The full budget for fiscal 2019-20 presented by the Financial Minister, Nirmala Sitharaman, was largely favorable to the bond markets. Gross fiscal deficit was projected at 3.3% of GDP as compared to 3.4% projected in the interim budget. The gross and net borrowing numbers are largely unchanged from the interim budget.
The government did a fine balancing act in its budget for 2018-19. Despite revision of fiscal deficit targets upwards, the borrowing numbers look benign and this will appease bond markets that have been hit hard by weak sentiments.
Union budget 20-21 highlights the challenges to fiscal consolidation from slower real and nominal growth, which may continue for longer than the government forecasts. The modest narrowing of the deficit to 3.5% in the fiscal year 2020-21 from 3.8% in the fiscal year 2019-20, sustained weaker growth and tax cuts would make gross revenue targets difficult to achieve.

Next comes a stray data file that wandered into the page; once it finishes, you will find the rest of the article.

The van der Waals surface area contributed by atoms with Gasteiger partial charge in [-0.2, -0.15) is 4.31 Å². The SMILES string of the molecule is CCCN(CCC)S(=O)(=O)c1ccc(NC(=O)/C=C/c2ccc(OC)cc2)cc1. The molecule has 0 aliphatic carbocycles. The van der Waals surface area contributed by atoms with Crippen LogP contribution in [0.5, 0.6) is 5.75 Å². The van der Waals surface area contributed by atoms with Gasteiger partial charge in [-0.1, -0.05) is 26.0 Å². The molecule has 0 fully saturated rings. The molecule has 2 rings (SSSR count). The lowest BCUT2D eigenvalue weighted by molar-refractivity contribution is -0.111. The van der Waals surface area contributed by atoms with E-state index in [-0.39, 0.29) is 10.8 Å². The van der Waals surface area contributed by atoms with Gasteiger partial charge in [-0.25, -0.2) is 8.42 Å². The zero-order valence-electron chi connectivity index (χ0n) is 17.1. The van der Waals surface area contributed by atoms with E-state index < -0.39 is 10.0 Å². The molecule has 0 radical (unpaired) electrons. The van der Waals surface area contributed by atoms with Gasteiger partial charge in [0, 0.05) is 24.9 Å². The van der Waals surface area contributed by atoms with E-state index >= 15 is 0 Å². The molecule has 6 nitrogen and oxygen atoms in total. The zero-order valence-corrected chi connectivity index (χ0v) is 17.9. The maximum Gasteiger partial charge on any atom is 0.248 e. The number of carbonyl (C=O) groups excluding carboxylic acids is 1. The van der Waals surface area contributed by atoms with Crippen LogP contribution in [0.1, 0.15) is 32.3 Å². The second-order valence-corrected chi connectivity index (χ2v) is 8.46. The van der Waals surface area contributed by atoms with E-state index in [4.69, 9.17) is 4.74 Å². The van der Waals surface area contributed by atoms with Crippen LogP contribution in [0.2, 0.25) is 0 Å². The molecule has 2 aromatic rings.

The Economic Survey 2014-15 paints a bring picture for the Indian economy in the coming years, forecasting double digit growth, falling inflation expectations and improved macro economic framework. One factor, however, could move bond markets negatively is the survey’s call for a bit of flexibility on fiscal deficit, which could increase government borrowing.
The Government has accepted the Fourteenth Finance Commission recommendation to devolve 42% of Union Government’s net taxes to States, as against 32% being followed at present, which was the recommendation of the Thirteenth Finance Commission.